Category Archives: John le Carre

2016 Vintage Mystery Scavenger Hunt

For as long as I’ve been hosting this blog, I’ve participated in Bev Hankins’ irresistible vintage mystery reading challenges. The rules have been amended over the years, but the basic criteria is the same – review a mystery from two … Continue reading

Posted in 2016 Golden Age Vintage Mystery Scavenger Hunt, 2016 Silver Vintage Scavenger Hunt, 87th Precinct, Albert Campion, Bill Pronzini, California, Canada, Catherine Aird, Chicago, Cosy Cozy, David Callan, Don DeLillo, Dorothy L. Sayers, Edgar Wallace, Ellery Queen, England, Fletcher Fliora, Florida, Germany, Gideon Fell, Inspector Wexford, Italy, James Hadley Chase, James Mitchell, John Dickson Carr, John le Carre, Kansas City, London, Louisiana, Margery Allingham, Middle East, Montana, New York, Noir, Ostara Publishing, Patricia Moyes, Police procedural, Private Eye, Radio, Ruth Rendell, San Francisco, Stark House Press, Vintage Mystery Cover Scavenger Hunt 2016 | 18 Comments

THE LITTLE DRUMMER GIRL (1983) by John le Carré

John le Carré remains a true perennial and an astonishing success story. Some 55 years from his debut, he is still a best-selling author and adaptations of his work, like the BBC mini-series of The Night Manager, are big ratings winners and … Continue reading

Posted in 2016 Silver Vintage Scavenger Hunt, England, Espionage, Germany, Greece, John le Carre, Middle East, Switzerland | 30 Comments

A MOST WANTED MAN by John le Carré

First published in 2008, this ultra-topical spy thriller by John le Carré (whose work I previously profiled here) deals with money laundering, political asylum, extraordinary rendition and the ambiguities surrounding the tactics used in the ‘war on terror.’ It has … Continue reading

Posted in Espionage, Germany, John le Carre | Tagged | 32 Comments

Top 20 TV Spies

Not everyone agrees, but for me the spy story is definitely a subset of the crime and mystery genre. However, tales of espionage do come in all shapes and sizes: from contemporary to historical, deadly serious like Tinker Tailor Soldier … Continue reading

Posted in Espionage, George Smiley, John le Carre, Len Deighton, London, Mexico, Robert Culp, Rome, Scene of the crime, The Sandbaggers | 61 Comments

Top 20 Spy movies

The release of Ben Affleck’s smart historical satire Argo, based loosely on the true extraction by the CIA and Canadian officials of six American Embassy staff members out of Tehran in 1980, made me reflect on the spy genre as … Continue reading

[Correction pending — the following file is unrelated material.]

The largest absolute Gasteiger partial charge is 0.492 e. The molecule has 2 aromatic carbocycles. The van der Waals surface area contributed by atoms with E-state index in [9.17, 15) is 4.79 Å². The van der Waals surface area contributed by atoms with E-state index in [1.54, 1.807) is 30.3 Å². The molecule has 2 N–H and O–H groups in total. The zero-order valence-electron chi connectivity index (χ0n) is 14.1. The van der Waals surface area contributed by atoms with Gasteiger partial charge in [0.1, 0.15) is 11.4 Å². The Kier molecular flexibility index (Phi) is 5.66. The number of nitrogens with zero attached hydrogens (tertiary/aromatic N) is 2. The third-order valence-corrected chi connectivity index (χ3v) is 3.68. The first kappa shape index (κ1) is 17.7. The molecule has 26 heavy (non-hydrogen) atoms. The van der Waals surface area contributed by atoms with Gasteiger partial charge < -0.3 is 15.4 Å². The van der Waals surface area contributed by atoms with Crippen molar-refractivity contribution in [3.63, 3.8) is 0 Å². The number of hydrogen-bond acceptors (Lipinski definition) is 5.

Posted in 'Best of' lists, Adam Hall, Alfred Hitchcock, Amnesia, Billy Wilder, Brian de Palma, Cold War, Elleston Trevor, Eric Ambler, Espionage, Film Noir, George Smiley, Ian Fleming, James Bond, John Frankenheimer, John le Carre, Len Deighton, London, Michael Powell, New York, Paris, Quiller, San Francisco, Scene of the crime, Spy movies | 77 Comments

CALL FOR THE DEAD (1961) by John le Carré

The recent film adaptation of Tinker, Tailor, Soldier, Spy by John le Carré, with its impressive rogues gallery of character actors and a mesmerising central turn by Gary Oldman as George Smiley, has re-ignited interest in the series of Cold … Continue reading

Posted in Columbo, Espionage, George Smiley, John le Carre, London, Scene of the crime, Spy movies | 8 Comments

John le Carré at 80

David Cornwell, aka John le Carré, turned 80 yesterday and celebrations are definitely in order. Not only is the feature film adaptation of his 1974 novel Tinker, Tailor, Soldier, Spy a roaring critical and box office success but he is still publishing new work that is attracting praise from all quarters. A master of the espionage story, he has branched well beyond the constraints of genre fiction to produce work that in its topicality, lucid prose style and in its charting of the decay of the late and unlamented British Empire can certainly bear comparison with that of his great literary mentor and inspiration, Graham Greene. Of his most recent work, The Constant Gardener (2001), a trenchant conspiracy thriller and exposé of the ethics big pharma, he may well have produced his finest work to date, though there is a real bounty to choose from. Continue reading

Posted in 'In praise of ...', Espionage, George Smiley, John le Carre | 3 Comments